The latter years of the 19th Century and the early 20th Century saw various attempts by the Latin American and Caribbean countries and the United States to adopt uniform quarantine regulations at different international conferences, under the aegis of the newly established Pan American Sanitary Bureau in 1902, that preceded the establishment of WHO. These sought to remove barriers to steam navigation, and to codify new preventive measures into speciﬁc health legislation and programs based on the great microbiological discoveries of Pasteur, Koch, and Klebs that had revolutionized public health practice in Europe.
From 1880 to 1930, national health departments, the forerunners of the present-day ministries of health, were created within the ministries of the interior in most Latin America countries. The initial mission of these departments was to combat the infectious diseases that hampered maritime trade in major port cities and diminished labor productivity in the countries' export-oriented economies, resting on the acceptance and application of the germ theory in disease causation that was supported by leading Latin American scientists such as the Brazilians Oswaldo Cruz and Carlos Chagas, the Cuban Carlos J. Finlay, as well as Walter Reed and others in the United States. As a result of these efforts, great inroads were made in the conquest of many of the diseases that had warranted quarantine, particularly yellow fever, commonly known as “Yellow Jack”. This represented the principal scourge of international trade throughout the colonial period, up to the beginning of the 20th Century. As a result of these efforts, yellow fever disappeared from its well-established foci, Havana, Panama, and Guayaquil.
The completion of the Panama Canal in 1914 was only possible because of the success of major public health efforts against yellow fever and malaria, diseases that took a heavy toll in terms of lives lost among construction workers. In turn, the activities undertaken to help build the canal added further impetus to the development of sanitation programs in the countries of the region by supporting research on the etiology and transmission of yellow fever and malaria which led to the design of more effective control measures.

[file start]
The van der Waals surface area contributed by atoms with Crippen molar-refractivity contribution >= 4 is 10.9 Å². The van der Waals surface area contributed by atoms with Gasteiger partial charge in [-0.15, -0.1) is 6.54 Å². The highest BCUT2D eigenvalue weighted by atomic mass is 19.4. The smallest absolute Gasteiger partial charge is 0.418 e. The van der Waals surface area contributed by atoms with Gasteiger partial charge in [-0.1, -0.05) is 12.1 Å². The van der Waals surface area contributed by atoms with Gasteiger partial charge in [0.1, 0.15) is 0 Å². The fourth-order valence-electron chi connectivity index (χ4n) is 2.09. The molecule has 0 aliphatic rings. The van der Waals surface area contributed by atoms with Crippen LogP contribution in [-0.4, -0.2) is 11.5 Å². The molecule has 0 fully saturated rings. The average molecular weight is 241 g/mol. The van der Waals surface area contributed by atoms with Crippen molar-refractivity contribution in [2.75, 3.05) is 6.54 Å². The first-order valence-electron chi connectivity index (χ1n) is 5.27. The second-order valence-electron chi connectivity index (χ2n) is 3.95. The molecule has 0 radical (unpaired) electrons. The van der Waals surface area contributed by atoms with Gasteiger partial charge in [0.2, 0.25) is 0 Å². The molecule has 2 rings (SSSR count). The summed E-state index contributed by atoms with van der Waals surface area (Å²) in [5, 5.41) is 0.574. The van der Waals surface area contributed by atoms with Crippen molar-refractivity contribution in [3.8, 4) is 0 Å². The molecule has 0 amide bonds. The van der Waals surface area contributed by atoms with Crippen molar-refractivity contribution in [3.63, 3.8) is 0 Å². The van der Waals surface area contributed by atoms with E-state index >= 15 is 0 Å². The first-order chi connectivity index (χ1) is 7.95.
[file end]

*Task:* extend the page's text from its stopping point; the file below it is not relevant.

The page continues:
In subsequent periods, the activities of the national health departments expanded with the support of the International Health Commission of the Rockefeller Foundation to undertake land sanitation programs centered on the control of hookworm infection and malaria, with the aim of improving the productivity of workers in exporting regions, such as those growing bananas and coffee. The support of the Rockefeller Foundation was also important for the establishment in 1918 of the School of Public Health, University of São Paulo, following the example of the Johns Hopkins School of Hygiene and Public Health in Baltimore that was founded in 1916 also with a grant from the Foundation. Additionally, the Foundation provided fellowships for the training of Latin American public health cadres (for example, epidemiologists, biostatisticians) to staff the departments, manage public health programs, and conduct public health research.
During the 1930s and 1940s, changing economic and socio-political conditions led to the elevation of the health departments to the ministry level and the concurrent expansion of their activities to include the provision of personal health services for the unemployed and indigent populations. Similarly, the development of medical care programs under social insurance schemes was directly linked to the process of industrialization. In satisfying the demands of organized labor forces, these programs served as an important mechanism of social stabilization. In the last three decades of the 20th Century and in the early 21st Century, the most important public health achievements in the Latin American and the Caribbean region have continued to be in the areas of infectious disease control. Mortality rates have declined in virtually every country of the Americas, mainly at the expense of important declines in infectious diseases.